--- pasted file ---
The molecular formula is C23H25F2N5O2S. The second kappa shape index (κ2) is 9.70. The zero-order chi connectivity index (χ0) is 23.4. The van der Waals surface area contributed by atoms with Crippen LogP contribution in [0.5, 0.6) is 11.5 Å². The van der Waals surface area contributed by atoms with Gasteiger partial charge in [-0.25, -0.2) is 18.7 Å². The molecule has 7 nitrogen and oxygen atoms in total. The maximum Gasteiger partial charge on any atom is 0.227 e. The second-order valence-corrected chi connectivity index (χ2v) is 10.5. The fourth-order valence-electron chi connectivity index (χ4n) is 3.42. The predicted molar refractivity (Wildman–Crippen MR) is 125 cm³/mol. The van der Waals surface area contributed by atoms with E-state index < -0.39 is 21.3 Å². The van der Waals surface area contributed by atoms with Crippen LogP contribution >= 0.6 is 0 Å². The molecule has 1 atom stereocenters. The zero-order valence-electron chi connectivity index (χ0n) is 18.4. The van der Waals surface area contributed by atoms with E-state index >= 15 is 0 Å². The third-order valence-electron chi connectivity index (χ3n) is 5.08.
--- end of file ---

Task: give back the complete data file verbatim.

The molecular formula is C23H25F2N5O2S. The second kappa shape index (κ2) is 9.70. The zero-order chi connectivity index (χ0) is 23.4. The van der Waals surface area contributed by atoms with Crippen LogP contribution in [0.5, 0.6) is 11.5 Å². The van der Waals surface area contributed by atoms with Gasteiger partial charge in [-0.25, -0.2) is 18.7 Å². The molecule has 7 nitrogen and oxygen atoms in total. The maximum Gasteiger partial charge on any atom is 0.227 e. The second-order valence-corrected chi connectivity index (χ2v) is 10.5. The fourth-order valence-electron chi connectivity index (χ4n) is 3.42. The predicted molar refractivity (Wildman–Crippen MR) is 125 cm³/mol. The van der Waals surface area contributed by atoms with E-state index < -0.39 is 21.3 Å². The van der Waals surface area contributed by atoms with Crippen LogP contribution >= 0.6 is 0 Å². The molecule has 1 atom stereocenters. The zero-order valence-electron chi connectivity index (χ0n) is 18.4. The van der Waals surface area contributed by atoms with E-state index >= 15 is 0 Å². The third-order valence-electron chi connectivity index (χ3n) is 5.08.